It seems that there is no rest for the rain-weary over parts of Texas. Several significant rain events have produced flooding across the region in recent months and more rain is on the way.
Another round of heavy rain inundated the Lone Star State over the past several days, resulting in even more flooding. After a brief break, more significant rain is expected again this week.
For more on the flooding that has already occurred, scroll down below the forecast section.
More Rain Ahead This Week
Dip in the jet stream will pull more moisture into beleaguered Texas
Early this week, a southward dip in the jet stream, or trough, will move into the southwestern U.S. This pattern has repeated itself several times in recent months resulting in many heavy rain and flooding events for parts of Texas.
By midweek, the trough will slide slowly into western Texas. Plenty of moisture will once more be transported into Texas from the Pacific Ocean aloft and from the Gulf of Mexico at the surface. The result will be more locally heavy rain and thunderstorms for a significant portion of the Lone Star State.
Some locations across northern and central Texas could see from three to five inches of rain, with locally heavier amounts, from Tuesday night through Friday. It appears that eastern and southeastern sections of the Lone Star State will see most of their rain Wednesday through Friday.
Although it is difficult to pinpoint exact areas where the heaviest rain will fall, there will likely be more localized flooding and additional or worsening river and stream flooding. All residents should keep up with local weather conditions and any flood warnings that may be issued.
Another round of significant rain for beleaguered Texas next week
Overall, it has been a wet and stormy spring for much of Texas. As of Monday night, the following locations have set their wettest March-May:
As of early Monday, San Angelo has set a new record for the wettest March-May with 14.62 inches and Abilene has experienced their second wettest March-May on record with 16.80 inches.
- Austin-Bergstrom Airport: 25.44 inches
- College Station-Bryan: 22.63 inches
- San Angelo: 14.62 inches
Also, both Abilene (16.79 inches) and Houston (24.84 inches) have chalked up their second wettest spring on record. Houston’s two wettest springs have now been in consecutive years (26.61 inches at Bush Intercontinental Airport in 2015).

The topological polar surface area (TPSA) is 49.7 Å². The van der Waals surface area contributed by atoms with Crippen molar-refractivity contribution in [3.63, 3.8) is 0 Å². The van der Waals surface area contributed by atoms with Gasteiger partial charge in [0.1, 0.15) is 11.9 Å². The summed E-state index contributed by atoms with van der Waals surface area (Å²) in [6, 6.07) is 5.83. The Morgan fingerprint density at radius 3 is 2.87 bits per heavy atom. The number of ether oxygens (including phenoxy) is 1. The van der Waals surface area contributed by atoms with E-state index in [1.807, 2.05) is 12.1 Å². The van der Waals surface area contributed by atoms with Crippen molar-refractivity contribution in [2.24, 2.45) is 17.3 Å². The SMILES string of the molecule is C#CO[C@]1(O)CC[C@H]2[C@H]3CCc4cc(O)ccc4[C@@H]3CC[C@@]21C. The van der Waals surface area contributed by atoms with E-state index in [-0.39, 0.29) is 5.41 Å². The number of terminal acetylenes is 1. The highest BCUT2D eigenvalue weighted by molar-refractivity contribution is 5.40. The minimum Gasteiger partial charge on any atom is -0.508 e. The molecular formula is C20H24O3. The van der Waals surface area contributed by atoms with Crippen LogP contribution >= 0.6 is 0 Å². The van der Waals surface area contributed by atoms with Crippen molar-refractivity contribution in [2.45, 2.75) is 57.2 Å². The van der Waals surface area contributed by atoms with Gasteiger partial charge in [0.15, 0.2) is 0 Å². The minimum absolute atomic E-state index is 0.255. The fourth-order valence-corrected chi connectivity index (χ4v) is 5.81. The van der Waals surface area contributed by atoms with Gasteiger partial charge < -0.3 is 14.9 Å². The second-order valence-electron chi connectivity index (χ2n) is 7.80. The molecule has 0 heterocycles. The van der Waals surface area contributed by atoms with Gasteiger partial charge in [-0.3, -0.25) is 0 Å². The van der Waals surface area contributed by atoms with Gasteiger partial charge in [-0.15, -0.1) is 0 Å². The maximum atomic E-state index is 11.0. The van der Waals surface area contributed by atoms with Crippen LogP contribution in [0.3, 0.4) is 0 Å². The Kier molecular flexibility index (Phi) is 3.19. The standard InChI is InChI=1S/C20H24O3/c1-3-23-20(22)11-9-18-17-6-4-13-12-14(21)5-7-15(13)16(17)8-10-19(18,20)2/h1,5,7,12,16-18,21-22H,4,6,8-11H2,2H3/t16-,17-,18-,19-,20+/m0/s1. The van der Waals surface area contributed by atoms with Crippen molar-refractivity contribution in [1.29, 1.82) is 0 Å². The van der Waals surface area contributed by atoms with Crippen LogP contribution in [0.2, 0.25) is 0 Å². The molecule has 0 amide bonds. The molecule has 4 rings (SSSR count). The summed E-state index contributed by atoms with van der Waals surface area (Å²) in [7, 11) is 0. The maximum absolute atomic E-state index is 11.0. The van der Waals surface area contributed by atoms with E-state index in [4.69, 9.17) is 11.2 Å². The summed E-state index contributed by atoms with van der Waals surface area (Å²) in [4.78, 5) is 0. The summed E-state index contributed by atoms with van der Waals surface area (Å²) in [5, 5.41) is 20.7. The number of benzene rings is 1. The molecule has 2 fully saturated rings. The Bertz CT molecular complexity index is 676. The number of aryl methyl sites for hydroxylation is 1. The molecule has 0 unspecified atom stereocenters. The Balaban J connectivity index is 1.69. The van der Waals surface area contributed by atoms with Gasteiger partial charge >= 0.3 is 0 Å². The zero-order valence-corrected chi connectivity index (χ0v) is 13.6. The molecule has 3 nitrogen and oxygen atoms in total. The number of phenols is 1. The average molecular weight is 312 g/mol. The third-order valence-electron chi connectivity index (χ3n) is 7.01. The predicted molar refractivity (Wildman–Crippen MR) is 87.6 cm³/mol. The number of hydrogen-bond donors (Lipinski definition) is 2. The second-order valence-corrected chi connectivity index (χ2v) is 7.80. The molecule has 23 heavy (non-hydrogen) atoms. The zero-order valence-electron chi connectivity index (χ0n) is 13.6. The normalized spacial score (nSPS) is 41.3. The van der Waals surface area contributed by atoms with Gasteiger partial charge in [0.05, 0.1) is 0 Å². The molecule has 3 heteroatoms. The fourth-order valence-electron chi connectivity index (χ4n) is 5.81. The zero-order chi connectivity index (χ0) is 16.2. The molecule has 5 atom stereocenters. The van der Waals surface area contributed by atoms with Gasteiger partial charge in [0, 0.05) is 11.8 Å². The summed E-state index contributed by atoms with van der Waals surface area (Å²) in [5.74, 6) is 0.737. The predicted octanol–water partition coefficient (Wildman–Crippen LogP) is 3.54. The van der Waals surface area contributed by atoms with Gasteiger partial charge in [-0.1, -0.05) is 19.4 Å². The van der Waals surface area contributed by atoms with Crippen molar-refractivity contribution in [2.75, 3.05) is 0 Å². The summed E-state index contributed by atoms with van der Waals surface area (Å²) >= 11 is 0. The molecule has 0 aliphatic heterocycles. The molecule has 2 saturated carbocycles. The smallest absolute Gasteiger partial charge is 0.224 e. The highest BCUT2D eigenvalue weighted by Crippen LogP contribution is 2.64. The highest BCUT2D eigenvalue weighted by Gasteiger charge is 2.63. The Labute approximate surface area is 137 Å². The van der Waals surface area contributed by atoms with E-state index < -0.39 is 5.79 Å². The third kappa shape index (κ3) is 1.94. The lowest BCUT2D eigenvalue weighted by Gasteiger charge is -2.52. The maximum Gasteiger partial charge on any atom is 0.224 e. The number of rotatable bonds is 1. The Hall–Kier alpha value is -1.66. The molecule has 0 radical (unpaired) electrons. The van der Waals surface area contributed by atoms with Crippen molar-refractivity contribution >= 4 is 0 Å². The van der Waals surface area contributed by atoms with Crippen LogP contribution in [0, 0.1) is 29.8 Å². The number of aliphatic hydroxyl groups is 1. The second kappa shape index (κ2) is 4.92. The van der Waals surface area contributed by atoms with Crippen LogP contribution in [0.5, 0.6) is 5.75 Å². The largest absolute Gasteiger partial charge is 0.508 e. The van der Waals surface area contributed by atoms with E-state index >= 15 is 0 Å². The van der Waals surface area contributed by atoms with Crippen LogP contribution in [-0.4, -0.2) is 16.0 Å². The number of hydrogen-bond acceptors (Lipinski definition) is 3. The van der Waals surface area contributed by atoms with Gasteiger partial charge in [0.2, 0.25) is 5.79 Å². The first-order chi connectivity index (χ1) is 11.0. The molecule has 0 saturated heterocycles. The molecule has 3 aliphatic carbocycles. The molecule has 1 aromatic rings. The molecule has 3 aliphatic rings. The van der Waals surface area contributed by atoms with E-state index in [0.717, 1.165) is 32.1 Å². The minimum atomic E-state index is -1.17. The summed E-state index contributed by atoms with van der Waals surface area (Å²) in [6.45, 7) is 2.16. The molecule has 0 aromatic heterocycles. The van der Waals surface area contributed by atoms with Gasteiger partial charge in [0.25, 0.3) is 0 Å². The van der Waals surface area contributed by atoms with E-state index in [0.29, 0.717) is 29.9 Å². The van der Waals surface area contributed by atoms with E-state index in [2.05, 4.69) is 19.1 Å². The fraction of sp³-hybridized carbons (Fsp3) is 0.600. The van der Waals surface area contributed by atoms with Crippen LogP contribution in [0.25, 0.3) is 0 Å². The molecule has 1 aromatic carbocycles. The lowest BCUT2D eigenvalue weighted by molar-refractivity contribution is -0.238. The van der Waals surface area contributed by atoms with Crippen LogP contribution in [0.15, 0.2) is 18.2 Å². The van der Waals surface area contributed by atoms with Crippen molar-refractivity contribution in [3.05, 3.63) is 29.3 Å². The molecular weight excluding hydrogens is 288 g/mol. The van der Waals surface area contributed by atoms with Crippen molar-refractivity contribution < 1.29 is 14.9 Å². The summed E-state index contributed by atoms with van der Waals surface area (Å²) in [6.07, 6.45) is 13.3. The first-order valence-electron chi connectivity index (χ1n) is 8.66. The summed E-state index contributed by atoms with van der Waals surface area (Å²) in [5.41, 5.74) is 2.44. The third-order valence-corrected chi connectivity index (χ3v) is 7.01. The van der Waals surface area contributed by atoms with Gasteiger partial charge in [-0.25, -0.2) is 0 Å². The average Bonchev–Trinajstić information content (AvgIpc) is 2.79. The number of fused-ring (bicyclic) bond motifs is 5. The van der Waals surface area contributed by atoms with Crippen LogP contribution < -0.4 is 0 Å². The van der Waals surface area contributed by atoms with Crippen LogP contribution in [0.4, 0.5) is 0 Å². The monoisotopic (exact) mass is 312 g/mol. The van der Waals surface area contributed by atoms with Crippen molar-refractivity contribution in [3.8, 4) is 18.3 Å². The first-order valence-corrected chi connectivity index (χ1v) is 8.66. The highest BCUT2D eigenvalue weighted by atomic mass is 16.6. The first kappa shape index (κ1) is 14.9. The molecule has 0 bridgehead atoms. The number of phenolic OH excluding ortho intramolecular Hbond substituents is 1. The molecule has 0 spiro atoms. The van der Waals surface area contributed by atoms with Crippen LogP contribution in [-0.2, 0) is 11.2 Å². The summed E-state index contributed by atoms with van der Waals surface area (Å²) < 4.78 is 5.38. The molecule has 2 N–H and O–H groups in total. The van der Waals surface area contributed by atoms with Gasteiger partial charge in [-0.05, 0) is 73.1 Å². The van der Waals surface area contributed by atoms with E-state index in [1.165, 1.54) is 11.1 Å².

Last Week’s Flood Reports
A multi-day siege of severe thunderstorms morphed into a major flash flood event in parts of the southern plains, including Texas, late Thursday into Friday, swamping homes and washing out bridges.
Over 18 inches of rain hammered the official reporting station in Brenham, Texas, about 65 miles west-northwest of downtown Houston, according to the National Weather Service (NWS). That set a new 24-hour rainfall record for the location.
A cooperative CoCoRaHS observer just east of the city measured 19.14 inches, having to empty his gauge once to avoid overflow, according to the NWS.
Emergency crews in Bastrop County, Texas, were “overwhelmed with water rescues and other emergency calls” overnight Thursday night, according to a NWS civil emergency message.
Numerous roads were flooded, with several washouts and even one bridge damaged by flooding in the county. Austin-Bergstrom Airport picked up 8.79 inches Thursday, the second wettest calendar-day rain at that site dating to 1942. The wettest day at that particular site was just about seven months ago, when a deluge of 12.49 inches on October 30 prompted the airport tower to close.
Estimated rainfall and location of flood reports from Thursday, May 26, 2016 into early Friday, May 27, 2016.
All this heavy rain sent area rivers into major flood stage.
The Brazos River will crest just over 3 feet above its previous record flood stage Tuesday at Richmond, Texas, though its period of record dates back only to 1981. This is well above levels at which homes in Richmond, Simonton, and Thompsons and Rosenberg, according to the National Weather Service.
Floodwaters poured into neighborhoods near Spring Creek in the north side of the Houston metro area Friday and Saturday. The river peaked just over 13 feet higher than the crest on May 28, 2015.
Davidson Creek near Lyons (southwest of College Station) topped its previous record level from October 1994. The Brazos River near Hempstead reached its second highest level, topped only by a crest in December 1913.
The Colorado River topped out slightly above crests from last May and November near Smithville, inundating some area homes. Downstream crests in La Grange and Columbus were also from 2 to 5 feet above May 2015, and a Tuesday crest in Wharton may flood homes in the city’s west side, the fourth highest crest on record.
One piece of good news was that the heaviest rain remained north and northwest of Houston (as indicated in the map above) so they avoided some major flood problems in much of the rest of the metro not near bayous.